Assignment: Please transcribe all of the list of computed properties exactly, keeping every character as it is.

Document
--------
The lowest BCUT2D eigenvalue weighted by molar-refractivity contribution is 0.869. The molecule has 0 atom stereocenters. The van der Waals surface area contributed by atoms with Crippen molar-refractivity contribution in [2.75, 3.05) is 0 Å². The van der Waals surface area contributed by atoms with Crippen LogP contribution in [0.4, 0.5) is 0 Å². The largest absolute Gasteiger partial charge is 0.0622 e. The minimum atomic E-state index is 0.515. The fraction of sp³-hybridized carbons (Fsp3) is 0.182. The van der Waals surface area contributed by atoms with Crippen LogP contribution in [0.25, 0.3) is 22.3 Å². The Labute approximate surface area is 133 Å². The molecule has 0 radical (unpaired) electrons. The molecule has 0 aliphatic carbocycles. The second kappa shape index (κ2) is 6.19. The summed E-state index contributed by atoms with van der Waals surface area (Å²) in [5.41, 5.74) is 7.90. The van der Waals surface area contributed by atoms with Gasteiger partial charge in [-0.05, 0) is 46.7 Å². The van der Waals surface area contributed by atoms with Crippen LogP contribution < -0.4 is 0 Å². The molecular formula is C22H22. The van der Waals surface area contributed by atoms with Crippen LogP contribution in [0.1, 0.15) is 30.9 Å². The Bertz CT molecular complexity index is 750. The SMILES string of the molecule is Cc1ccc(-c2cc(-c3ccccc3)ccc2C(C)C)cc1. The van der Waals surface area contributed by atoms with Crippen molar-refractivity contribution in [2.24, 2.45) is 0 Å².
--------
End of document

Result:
The lowest BCUT2D eigenvalue weighted by molar-refractivity contribution is 0.869. The molecule has 0 atom stereocenters. The van der Waals surface area contributed by atoms with Crippen molar-refractivity contribution in [2.75, 3.05) is 0 Å². The van der Waals surface area contributed by atoms with Crippen LogP contribution in [0.4, 0.5) is 0 Å². The largest absolute Gasteiger partial charge is 0.0622 e. The minimum atomic E-state index is 0.515. The fraction of sp³-hybridized carbons (Fsp3) is 0.182. The van der Waals surface area contributed by atoms with Crippen LogP contribution in [0.25, 0.3) is 22.3 Å². The Labute approximate surface area is 133 Å². The molecule has 0 radical (unpaired) electrons. The molecule has 0 aliphatic carbocycles. The second kappa shape index (κ2) is 6.19. The summed E-state index contributed by atoms with van der Waals surface area (Å²) in [5.41, 5.74) is 7.90. The van der Waals surface area contributed by atoms with Gasteiger partial charge in [-0.05, 0) is 46.7 Å². The van der Waals surface area contributed by atoms with Crippen LogP contribution < -0.4 is 0 Å². The molecular formula is C22H22. The van der Waals surface area contributed by atoms with Crippen LogP contribution in [0.1, 0.15) is 30.9 Å². The Bertz CT molecular complexity index is 750. The SMILES string of the molecule is Cc1ccc(-c2cc(-c3ccccc3)ccc2C(C)C)cc1. The van der Waals surface area contributed by atoms with Crippen molar-refractivity contribution in [2.24, 2.45) is 0 Å².